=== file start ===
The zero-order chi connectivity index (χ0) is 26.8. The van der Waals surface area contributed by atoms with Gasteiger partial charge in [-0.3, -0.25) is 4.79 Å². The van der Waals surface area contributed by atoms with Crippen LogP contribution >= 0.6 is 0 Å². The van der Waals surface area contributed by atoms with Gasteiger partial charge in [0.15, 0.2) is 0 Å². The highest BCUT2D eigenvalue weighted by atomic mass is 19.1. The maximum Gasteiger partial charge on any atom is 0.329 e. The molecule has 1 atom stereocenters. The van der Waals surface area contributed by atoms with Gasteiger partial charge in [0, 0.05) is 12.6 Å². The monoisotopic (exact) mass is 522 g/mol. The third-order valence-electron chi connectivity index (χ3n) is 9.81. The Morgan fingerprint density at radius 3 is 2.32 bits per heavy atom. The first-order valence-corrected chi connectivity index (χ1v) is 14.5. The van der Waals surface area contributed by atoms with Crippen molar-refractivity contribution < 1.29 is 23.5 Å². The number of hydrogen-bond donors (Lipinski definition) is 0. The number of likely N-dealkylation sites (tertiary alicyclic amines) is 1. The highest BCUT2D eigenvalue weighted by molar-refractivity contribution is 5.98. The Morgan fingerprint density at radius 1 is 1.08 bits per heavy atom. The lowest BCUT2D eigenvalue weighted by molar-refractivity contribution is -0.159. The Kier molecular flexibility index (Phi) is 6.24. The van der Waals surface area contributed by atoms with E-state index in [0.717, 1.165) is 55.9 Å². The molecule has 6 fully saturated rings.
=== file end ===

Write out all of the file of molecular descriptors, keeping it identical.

The zero-order chi connectivity index (χ0) is 26.8. The van der Waals surface area contributed by atoms with Gasteiger partial charge in [-0.3, -0.25) is 4.79 Å². The van der Waals surface area contributed by atoms with Crippen LogP contribution >= 0.6 is 0 Å². The van der Waals surface area contributed by atoms with Gasteiger partial charge in [0.15, 0.2) is 0 Å². The highest BCUT2D eigenvalue weighted by atomic mass is 19.1. The maximum Gasteiger partial charge on any atom is 0.329 e. The molecule has 1 atom stereocenters. The van der Waals surface area contributed by atoms with Gasteiger partial charge in [0, 0.05) is 12.6 Å². The monoisotopic (exact) mass is 522 g/mol. The third-order valence-electron chi connectivity index (χ3n) is 9.81. The Morgan fingerprint density at radius 3 is 2.32 bits per heavy atom. The first-order valence-corrected chi connectivity index (χ1v) is 14.5. The van der Waals surface area contributed by atoms with Crippen molar-refractivity contribution < 1.29 is 23.5 Å². The number of hydrogen-bond donors (Lipinski definition) is 0. The number of likely N-dealkylation sites (tertiary alicyclic amines) is 1. The highest BCUT2D eigenvalue weighted by molar-refractivity contribution is 5.98. The Morgan fingerprint density at radius 1 is 1.08 bits per heavy atom. The lowest BCUT2D eigenvalue weighted by molar-refractivity contribution is -0.159. The Kier molecular flexibility index (Phi) is 6.24. The van der Waals surface area contributed by atoms with E-state index in [0.717, 1.165) is 55.9 Å². The molecule has 6 fully saturated rings.